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Children affected by conflict-related sexual violence

Children suffer specific harms that must be addressed through reparation, but they are often unable to advocate for what they need by themselves. Either because people are not listening, they are too young to voice their opinions, or they have not been given an opportunity to do so.  

From facing an inability to acquire legal identity, destroyed family lives, losing their education, and intense community stigma, the harms children face are serious. They can impact a child for life by setting them on a path of poverty and exclusion. Many children affected by conflict-related sexual violence have now become adults, and as their needs may change with age, their right to reparation does not. 

Children affected by conflict-related sexual violence need psychological support, access to education, medical care, and a legal identity. They also need to heal collectively with their family and community. 

What is transgenerational harm?

The hardships and consequences of serious harms that can be passed from a parent to a child, making an intergenerational cycle of dysfunction. For children of caregivers who suffered conflict-related sexual violence this can include neglectful parenting, missing school, abuse, economic hardships, and social ostracisation. A full definition is available with the ICC.[1]

There are different categories of children affected by conflict-related sexual violence: 

  • Children who have suffered conflict-related sexual violence 

  • Children born from conflict-related sexual violence 

  • Children who witnessed conflict-related sexual violence 

  • Children whose caregiver suffered conflict-related sexual violence 

As an organisation, the Global Survivors Fund is strategically focusing on realising the right to reparation for children affected by conflict-related sexual violence. Our children strategy focuses on three thematic priorities: education and livelihood training as a form of reparation; co-creation and other forms of participation; access to legal identity and nationality for children born of conflict-related sexual violence. Additionally, the fight against stigmatisation of children affected by conflict-related sexual violence by their communities and families is cross-cutting in all our actions. Activities in this area span across all pillars of our work. 

We are including children in our interim reparative measures projects, showing that it is possible for children to receive meaningful and holistic reparations tailored to their needs. In Nigeria, this looks like sending girls, who spent years in Boko Haram captivity, back to school through custom education programmes delivered with a trauma informed approach.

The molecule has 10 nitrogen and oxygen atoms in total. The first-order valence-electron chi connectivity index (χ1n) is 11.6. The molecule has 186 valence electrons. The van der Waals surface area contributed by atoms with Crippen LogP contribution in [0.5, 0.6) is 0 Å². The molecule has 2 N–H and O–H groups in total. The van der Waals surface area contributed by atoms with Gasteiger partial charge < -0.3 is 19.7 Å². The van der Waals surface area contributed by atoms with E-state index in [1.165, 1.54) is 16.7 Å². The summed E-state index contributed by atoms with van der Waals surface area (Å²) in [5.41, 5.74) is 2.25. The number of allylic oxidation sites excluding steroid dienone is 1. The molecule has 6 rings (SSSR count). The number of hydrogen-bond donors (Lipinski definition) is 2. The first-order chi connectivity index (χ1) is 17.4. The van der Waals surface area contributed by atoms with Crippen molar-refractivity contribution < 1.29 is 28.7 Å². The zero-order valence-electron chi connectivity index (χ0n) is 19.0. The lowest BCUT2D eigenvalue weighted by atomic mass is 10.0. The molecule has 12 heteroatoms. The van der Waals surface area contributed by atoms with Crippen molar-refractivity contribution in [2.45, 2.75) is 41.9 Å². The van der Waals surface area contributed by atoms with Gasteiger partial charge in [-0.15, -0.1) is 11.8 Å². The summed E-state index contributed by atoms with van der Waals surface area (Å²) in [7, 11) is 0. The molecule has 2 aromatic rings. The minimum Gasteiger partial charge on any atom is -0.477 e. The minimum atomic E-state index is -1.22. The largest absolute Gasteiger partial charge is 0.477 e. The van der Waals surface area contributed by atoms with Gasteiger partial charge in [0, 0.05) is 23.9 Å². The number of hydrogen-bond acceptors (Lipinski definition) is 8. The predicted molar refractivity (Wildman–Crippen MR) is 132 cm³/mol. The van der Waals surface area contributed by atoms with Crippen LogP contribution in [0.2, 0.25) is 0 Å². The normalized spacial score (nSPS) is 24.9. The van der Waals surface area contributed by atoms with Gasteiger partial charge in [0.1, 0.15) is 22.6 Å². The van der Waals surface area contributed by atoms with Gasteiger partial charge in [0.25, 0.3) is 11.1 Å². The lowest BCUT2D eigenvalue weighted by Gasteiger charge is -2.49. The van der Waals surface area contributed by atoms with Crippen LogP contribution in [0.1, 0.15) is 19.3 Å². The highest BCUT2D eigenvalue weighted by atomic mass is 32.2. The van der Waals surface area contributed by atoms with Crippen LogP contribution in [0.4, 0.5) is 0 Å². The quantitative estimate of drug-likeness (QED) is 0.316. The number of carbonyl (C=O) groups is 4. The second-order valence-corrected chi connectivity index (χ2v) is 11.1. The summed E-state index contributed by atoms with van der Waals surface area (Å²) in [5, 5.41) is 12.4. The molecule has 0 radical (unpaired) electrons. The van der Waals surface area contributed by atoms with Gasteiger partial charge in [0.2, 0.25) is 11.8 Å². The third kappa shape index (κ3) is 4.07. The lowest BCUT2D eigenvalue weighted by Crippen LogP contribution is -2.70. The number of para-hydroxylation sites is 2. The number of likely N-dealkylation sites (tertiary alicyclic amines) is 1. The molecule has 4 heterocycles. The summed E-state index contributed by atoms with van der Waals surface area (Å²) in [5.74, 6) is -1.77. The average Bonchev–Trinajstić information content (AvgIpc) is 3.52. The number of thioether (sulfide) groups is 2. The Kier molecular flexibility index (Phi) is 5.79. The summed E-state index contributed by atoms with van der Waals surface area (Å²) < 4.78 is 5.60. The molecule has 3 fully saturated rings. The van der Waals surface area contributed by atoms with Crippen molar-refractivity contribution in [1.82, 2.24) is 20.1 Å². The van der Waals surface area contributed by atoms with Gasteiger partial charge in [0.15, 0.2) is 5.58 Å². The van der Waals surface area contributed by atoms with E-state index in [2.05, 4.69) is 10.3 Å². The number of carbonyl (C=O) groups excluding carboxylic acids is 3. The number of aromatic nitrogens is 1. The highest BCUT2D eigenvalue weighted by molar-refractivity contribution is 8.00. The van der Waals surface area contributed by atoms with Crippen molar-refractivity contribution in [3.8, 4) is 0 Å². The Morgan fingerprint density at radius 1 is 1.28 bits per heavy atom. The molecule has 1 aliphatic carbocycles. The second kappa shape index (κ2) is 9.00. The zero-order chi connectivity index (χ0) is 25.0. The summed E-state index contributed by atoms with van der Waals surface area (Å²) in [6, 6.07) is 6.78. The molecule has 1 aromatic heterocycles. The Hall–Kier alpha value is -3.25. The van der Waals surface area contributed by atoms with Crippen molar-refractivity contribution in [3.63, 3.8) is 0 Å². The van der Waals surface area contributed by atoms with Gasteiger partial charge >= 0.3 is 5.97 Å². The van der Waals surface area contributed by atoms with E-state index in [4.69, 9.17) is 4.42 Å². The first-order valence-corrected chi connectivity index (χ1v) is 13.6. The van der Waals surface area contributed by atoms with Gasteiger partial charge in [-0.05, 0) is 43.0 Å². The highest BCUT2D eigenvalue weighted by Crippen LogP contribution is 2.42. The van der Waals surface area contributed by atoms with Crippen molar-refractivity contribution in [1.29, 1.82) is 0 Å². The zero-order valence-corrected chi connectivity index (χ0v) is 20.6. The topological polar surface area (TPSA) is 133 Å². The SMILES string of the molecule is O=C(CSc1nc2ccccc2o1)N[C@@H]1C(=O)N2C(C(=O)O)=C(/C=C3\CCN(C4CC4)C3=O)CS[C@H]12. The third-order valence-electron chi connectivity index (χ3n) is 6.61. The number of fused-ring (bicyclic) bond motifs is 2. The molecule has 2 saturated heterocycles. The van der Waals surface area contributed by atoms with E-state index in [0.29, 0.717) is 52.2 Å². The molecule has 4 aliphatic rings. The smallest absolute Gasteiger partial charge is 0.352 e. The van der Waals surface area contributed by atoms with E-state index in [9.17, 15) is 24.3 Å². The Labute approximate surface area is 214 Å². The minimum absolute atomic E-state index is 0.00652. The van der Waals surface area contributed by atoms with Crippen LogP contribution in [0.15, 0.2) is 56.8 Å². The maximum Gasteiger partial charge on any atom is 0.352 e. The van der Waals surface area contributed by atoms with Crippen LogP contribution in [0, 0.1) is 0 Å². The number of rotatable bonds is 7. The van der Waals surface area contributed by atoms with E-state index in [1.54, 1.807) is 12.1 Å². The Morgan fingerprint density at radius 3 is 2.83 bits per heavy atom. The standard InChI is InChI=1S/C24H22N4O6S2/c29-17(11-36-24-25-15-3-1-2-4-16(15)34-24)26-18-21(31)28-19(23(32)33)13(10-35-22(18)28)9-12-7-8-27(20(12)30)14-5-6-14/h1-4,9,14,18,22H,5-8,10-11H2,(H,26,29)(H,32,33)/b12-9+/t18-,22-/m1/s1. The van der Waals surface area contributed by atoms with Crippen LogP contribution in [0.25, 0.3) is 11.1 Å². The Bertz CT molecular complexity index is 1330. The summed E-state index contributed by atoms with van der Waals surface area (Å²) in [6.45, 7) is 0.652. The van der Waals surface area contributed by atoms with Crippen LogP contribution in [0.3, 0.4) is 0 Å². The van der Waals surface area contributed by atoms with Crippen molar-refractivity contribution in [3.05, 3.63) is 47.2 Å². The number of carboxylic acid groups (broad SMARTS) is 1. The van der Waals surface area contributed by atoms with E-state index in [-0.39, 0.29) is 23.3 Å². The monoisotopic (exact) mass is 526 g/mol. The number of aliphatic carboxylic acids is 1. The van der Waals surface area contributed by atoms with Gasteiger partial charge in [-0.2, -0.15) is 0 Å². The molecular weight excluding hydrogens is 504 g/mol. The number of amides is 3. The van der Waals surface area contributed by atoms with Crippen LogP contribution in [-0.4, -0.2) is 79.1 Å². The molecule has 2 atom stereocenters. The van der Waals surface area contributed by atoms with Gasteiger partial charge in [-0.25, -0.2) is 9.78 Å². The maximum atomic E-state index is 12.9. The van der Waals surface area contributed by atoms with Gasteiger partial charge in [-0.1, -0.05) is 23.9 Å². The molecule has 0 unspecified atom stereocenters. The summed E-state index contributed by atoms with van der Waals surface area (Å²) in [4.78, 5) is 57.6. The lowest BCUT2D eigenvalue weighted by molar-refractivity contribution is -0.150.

In many countries, children born from conflict-related sexual violence are unable to obtain birth certificates because their father cannot be named on the document. To address this, GSF is finding ways to get children their birth certificates so they can legally exist, enjoy the rights of citizenship and avoid statelessness. In the Democratic Republic of the Congo, GSF supported 98 children in obtaining their birth certificates. 

Our community could not accept this child born of rape. But thanks to this project, she is being looked after and now she has her birth certificate. She is acknowledged and treated like any other child in the house.

— Georgette Mukuna, survivor from Democratic Republic of the Congo

We are advocating for the specific rights, harms, and needs of children affected by conflict-related sexual violence to be included in international conversations on the right to reparation. Normative frameworks relating to children’s right to reparation, and recognition of their ability to participate in defining and implementing reparations, need to be strengthened globally.

We are working with governments to ensure that there is increased capacity and commitment to include children in administrative reparation programmes. Reparation for children must be comprehensive and consist of measures to address the unique harms they suffer and their specific needs, like trauma informed education and paediatric care.

A selection of briefings

Our briefing on reparation for children born of conflict-related sexual violence.

Read now

Our outcome report from an expert roundtable on legal identity.

Read now


  1. ICC-01/04-02/06, page 30. Available here:
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